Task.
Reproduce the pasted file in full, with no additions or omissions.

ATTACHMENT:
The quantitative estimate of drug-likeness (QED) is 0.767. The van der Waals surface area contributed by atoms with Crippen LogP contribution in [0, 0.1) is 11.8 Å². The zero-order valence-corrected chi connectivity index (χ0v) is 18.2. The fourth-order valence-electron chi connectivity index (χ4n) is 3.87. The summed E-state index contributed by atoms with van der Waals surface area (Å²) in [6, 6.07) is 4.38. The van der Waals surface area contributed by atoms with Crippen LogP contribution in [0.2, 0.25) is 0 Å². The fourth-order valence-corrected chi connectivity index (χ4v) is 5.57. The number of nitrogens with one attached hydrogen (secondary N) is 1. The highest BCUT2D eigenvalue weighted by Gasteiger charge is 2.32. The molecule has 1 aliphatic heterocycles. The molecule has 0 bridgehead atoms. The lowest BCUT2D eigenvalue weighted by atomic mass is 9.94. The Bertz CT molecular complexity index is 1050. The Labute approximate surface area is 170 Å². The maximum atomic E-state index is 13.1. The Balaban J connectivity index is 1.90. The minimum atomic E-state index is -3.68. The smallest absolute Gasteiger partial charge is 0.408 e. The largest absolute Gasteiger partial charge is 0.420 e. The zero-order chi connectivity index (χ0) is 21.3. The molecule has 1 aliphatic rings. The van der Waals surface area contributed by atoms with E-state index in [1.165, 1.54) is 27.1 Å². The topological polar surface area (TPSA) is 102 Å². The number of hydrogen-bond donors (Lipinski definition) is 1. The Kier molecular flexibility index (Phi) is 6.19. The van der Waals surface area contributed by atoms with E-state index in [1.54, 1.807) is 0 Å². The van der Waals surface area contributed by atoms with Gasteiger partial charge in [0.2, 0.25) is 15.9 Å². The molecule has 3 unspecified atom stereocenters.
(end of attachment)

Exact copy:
The quantitative estimate of drug-likeness (QED) is 0.767. The van der Waals surface area contributed by atoms with Crippen LogP contribution in [0, 0.1) is 11.8 Å². The zero-order valence-corrected chi connectivity index (χ0v) is 18.2. The fourth-order valence-electron chi connectivity index (χ4n) is 3.87. The summed E-state index contributed by atoms with van der Waals surface area (Å²) in [6, 6.07) is 4.38. The van der Waals surface area contributed by atoms with Crippen LogP contribution in [0.2, 0.25) is 0 Å². The fourth-order valence-corrected chi connectivity index (χ4v) is 5.57. The number of nitrogens with one attached hydrogen (secondary N) is 1. The highest BCUT2D eigenvalue weighted by Gasteiger charge is 2.32. The molecule has 1 aliphatic heterocycles. The molecule has 0 bridgehead atoms. The lowest BCUT2D eigenvalue weighted by atomic mass is 9.94. The Bertz CT molecular complexity index is 1050. The Labute approximate surface area is 170 Å². The maximum atomic E-state index is 13.1. The Balaban J connectivity index is 1.90. The minimum atomic E-state index is -3.68. The smallest absolute Gasteiger partial charge is 0.408 e. The largest absolute Gasteiger partial charge is 0.420 e. The zero-order chi connectivity index (χ0) is 21.3. The molecule has 1 aliphatic rings. The van der Waals surface area contributed by atoms with E-state index in [1.165, 1.54) is 27.1 Å². The topological polar surface area (TPSA) is 102 Å². The number of hydrogen-bond donors (Lipinski definition) is 1. The Kier molecular flexibility index (Phi) is 6.19. The van der Waals surface area contributed by atoms with E-state index in [1.54, 1.807) is 0 Å². The van der Waals surface area contributed by atoms with Gasteiger partial charge in [0.2, 0.25) is 15.9 Å². The molecule has 3 unspecified atom stereocenters.